Dried Gourmet Mushrooms: The Benefits of Dried Shiitake Mushrooms
Discover how dried shiitake mushrooms can fuel your body and support immune function all year long. Trust us, you'll be happy you did
Fresh mushrooms aren’t always desired; sometimes people want dried gourmet mushrooms. Why? Because dried gourmet mushrooms store well and can be used whenever the culinary interest arises.
The benefits of dried shiitake mushrooms
There are a number of reasons to eat dried shiitake mushrooms. For instance, shiitake mushrooms contain eight essential amino acids, which are needed to form proteins in our bodies. These essential amino acids are not formed in the body, so it’s necessary to get them through the food we eat. A 2015 study showed the efficacy of shiitake mushrooms for improving human immunity. The study, entitled Consuming Lentinula edodes (Shiitake) Mushrooms Daily Improves Human Immunity: A Randomized Dietary Intervention in Healthy Young Adults, concludes that shiitake mushroom consumption “resulted in improved immunity, as seen by improved cell proliferation and activation and increased sIgA production.” sIgA is responsible for inhibiting inflammation in mucous membranes and protects immunoglobulin.
Dried shiitake mushrooms against blood pressure increase and cancer
A study from 2006, entitled Inhibition of growth and induction of apoptosis in human cancer cell lines by an ethyl acetate fraction from shiitake mushrooms, suggests that shiitake mushrooms help induce apoptosis and inhibit the growth of tumor cells. Apoptosis is the natural process of cell death that is necessary in the growth and development of organisms. When apoptosis fails to take place, that’s when cancerous cells develop.
A study from 1987, entitled Effect of shiitake (Lentinus edodes) and maitake (Grifola frondosa) mushrooms on blood pressure and plasma lipids of spontaneously hypertensive rats, showed that “ Shiitake feeding resulted in a decrease in VLDL- and HDL-cholesterol”. Overall, the study suggests that “dietary mushrooms prevent blood pressure increase in hypertension.”
Dried shiitake mushrooms and vitamin D
Shiitakes are a great source of vitamin D. Interestingly enough, if you expose the shiitake mushrooms to sunlight with the gills up, their vitamin D levels increase significantly. The increased levels of vitamin D have been shown to be more than 1,000 times greater after eight hours of exposure. That’s why our dried shiitake mushrooms are sun dried for at least eight hours and then finished off in low heat.
Reconstitution of dried shiitake mushroomsHave you ever reconstituted dried gourmet mushrooms before? It’s really simple! In case you haven’t, here is a step-by-step process for you:
- Place your dried mushrooms in a large bowl. Use a large bowl because as they reconstituted they will get much larger than their current size.
- Add water, stock, or wine until the mushrooms are covered.
- Allow the mushrooms to sit for 15 - 20 minutes until they become plump.
- Drain the liquid out. Keep the flavorful liquid for use in soups, curries, sauces or stocks.
- You’re done! Get to cooking!
Dried shiitake mushrooms are a great option for dried gourmet mushroom lovers. Buy a jar of dried shiitake mushrooms from us, in either 1 oz, 4 oz, of 1/2 pound offers, and start adding some more healthful mushrooms to your diet today!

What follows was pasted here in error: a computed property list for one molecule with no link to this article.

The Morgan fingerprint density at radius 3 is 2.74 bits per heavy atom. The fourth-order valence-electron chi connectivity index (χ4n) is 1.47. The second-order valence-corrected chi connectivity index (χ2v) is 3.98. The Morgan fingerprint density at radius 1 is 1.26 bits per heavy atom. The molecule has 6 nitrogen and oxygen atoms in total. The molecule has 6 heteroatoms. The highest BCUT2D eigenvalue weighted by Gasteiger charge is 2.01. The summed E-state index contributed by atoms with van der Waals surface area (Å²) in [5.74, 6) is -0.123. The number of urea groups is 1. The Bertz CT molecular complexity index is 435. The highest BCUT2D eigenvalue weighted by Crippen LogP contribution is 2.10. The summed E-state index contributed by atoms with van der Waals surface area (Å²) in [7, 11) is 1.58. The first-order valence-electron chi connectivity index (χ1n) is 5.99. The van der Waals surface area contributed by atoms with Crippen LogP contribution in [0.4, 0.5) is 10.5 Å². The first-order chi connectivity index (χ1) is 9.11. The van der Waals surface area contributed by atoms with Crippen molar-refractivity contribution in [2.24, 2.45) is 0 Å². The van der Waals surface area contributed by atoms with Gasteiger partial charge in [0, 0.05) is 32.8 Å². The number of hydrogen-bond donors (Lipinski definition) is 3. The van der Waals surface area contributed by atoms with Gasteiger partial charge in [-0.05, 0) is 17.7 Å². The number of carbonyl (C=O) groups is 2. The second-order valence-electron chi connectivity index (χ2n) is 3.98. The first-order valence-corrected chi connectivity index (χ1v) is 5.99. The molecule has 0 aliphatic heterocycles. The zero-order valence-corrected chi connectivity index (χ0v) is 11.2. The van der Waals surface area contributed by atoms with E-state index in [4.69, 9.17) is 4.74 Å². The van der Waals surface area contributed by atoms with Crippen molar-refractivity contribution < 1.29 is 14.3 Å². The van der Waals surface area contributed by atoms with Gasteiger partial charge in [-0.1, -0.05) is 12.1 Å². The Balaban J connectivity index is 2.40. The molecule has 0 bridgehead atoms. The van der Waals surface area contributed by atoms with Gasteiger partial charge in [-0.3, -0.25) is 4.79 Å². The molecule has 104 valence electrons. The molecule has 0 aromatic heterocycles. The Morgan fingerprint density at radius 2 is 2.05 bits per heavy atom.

Cooking with dried shiitakes: Soups and stir fries
Since we just mentioned a method for reconstituting dried shiitakes, let’s take a look at how to use those newly rehydrated mushrooms to their utmost benefit. One of the first methods to consider is making a soup. The shiitakes are already moist so you won’t have to drain any excess water inside them. You will get this great umami flavor by keeping the water intact. Shiitakes pair well with ginger, garlic, and scallions. Try making a soup with these ingredients and use some miso to build the broth. You can also add some spinach, soy sauce, and red pepper flakes to enhance the flavor and nutrition.
For a simple sauté, slice shiitakes, sauté onions for 10 minutes on medium heat with a small amount of oil. Place the shiitakes into the pan and cover with a top and allow this to cook for 8 minutes, stirring once. Then remove the top, and add a small amount of oil if needed. Increase the heat to medium-high and cook for another 12 minutes, stirring every 4 minutes or so. Shiitakes have a high protein content around 18%, and a complete profile of amino acids.
Storing dried mushroomsFresh mushrooms do not last too long. On the other hand, dried mushrooms can last for years if they are stored in a dry place. Putting them in the refrigerator is an option as well. Interested in other ways to store mushrooms? Check out this article on a variety of methods, including freezing.
Resources for this article:
- Consuming Lentinula edodes (Shiitake) Mushrooms Daily Improves Human Immunity: A Randomized Dietary Intervention in Healthy Young Adults
- Inhibition of growth and induction of apoptosis in human cancer cell lines by an ethyl acetate fraction from shiitake mushrooms.
- Effect of shiitake (Lentinus edodes) and maitake (Grifola frondosa) mushrooms on blood pressure and plasma lipids of spontaneously hypertensive rats